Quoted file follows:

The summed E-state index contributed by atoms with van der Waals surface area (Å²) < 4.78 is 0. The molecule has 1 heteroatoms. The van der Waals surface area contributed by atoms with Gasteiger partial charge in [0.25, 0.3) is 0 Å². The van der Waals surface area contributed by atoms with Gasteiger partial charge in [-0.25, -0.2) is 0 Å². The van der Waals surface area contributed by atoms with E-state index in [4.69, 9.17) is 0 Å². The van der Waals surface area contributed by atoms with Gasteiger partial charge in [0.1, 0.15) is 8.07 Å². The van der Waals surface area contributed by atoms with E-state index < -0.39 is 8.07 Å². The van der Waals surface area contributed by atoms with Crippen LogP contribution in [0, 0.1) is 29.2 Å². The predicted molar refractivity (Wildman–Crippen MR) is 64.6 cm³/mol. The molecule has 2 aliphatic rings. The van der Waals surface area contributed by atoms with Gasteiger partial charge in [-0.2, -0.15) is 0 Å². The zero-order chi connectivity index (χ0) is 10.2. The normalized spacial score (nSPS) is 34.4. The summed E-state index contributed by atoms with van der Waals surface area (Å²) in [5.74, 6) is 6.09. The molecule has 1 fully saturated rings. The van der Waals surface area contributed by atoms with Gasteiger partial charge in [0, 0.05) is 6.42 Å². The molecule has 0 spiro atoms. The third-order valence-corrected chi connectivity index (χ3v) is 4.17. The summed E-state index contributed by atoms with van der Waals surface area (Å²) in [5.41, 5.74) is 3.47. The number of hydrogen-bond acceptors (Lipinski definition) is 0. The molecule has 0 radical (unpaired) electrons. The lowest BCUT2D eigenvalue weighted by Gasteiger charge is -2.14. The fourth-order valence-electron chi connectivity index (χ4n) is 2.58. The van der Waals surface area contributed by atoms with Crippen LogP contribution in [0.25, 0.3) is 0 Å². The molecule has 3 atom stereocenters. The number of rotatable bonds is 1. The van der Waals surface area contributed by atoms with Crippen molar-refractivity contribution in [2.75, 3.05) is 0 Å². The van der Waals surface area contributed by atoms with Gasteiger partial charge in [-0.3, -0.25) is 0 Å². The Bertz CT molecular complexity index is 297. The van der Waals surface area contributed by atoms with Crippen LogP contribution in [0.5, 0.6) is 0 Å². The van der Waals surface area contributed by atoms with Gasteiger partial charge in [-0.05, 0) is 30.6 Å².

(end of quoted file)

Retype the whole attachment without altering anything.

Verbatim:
The summed E-state index contributed by atoms with van der Waals surface area (Å²) < 4.78 is 0. The molecule has 1 heteroatoms. The van der Waals surface area contributed by atoms with Gasteiger partial charge in [0.25, 0.3) is 0 Å². The van der Waals surface area contributed by atoms with Gasteiger partial charge in [-0.25, -0.2) is 0 Å². The van der Waals surface area contributed by atoms with E-state index in [4.69, 9.17) is 0 Å². The van der Waals surface area contributed by atoms with Gasteiger partial charge in [0.1, 0.15) is 8.07 Å². The van der Waals surface area contributed by atoms with E-state index < -0.39 is 8.07 Å². The van der Waals surface area contributed by atoms with Crippen LogP contribution in [0, 0.1) is 29.2 Å². The predicted molar refractivity (Wildman–Crippen MR) is 64.6 cm³/mol. The molecule has 2 aliphatic rings. The van der Waals surface area contributed by atoms with Gasteiger partial charge in [-0.2, -0.15) is 0 Å². The zero-order chi connectivity index (χ0) is 10.2. The normalized spacial score (nSPS) is 34.4. The summed E-state index contributed by atoms with van der Waals surface area (Å²) in [5.74, 6) is 6.09. The molecule has 1 fully saturated rings. The van der Waals surface area contributed by atoms with Gasteiger partial charge in [0, 0.05) is 6.42 Å². The molecule has 0 spiro atoms. The third-order valence-corrected chi connectivity index (χ3v) is 4.17. The summed E-state index contributed by atoms with van der Waals surface area (Å²) in [5.41, 5.74) is 3.47. The number of hydrogen-bond acceptors (Lipinski definition) is 0. The molecule has 0 radical (unpaired) electrons. The lowest BCUT2D eigenvalue weighted by Gasteiger charge is -2.14. The fourth-order valence-electron chi connectivity index (χ4n) is 2.58. The van der Waals surface area contributed by atoms with Crippen LogP contribution in [0.25, 0.3) is 0 Å². The molecule has 3 atom stereocenters. The number of rotatable bonds is 1. The van der Waals surface area contributed by atoms with Crippen molar-refractivity contribution in [2.75, 3.05) is 0 Å². The van der Waals surface area contributed by atoms with Gasteiger partial charge in [-0.3, -0.25) is 0 Å². The Bertz CT molecular complexity index is 297. The van der Waals surface area contributed by atoms with Crippen LogP contribution in [0.5, 0.6) is 0 Å². The van der Waals surface area contributed by atoms with Gasteiger partial charge in [-0.05, 0) is 30.6 Å².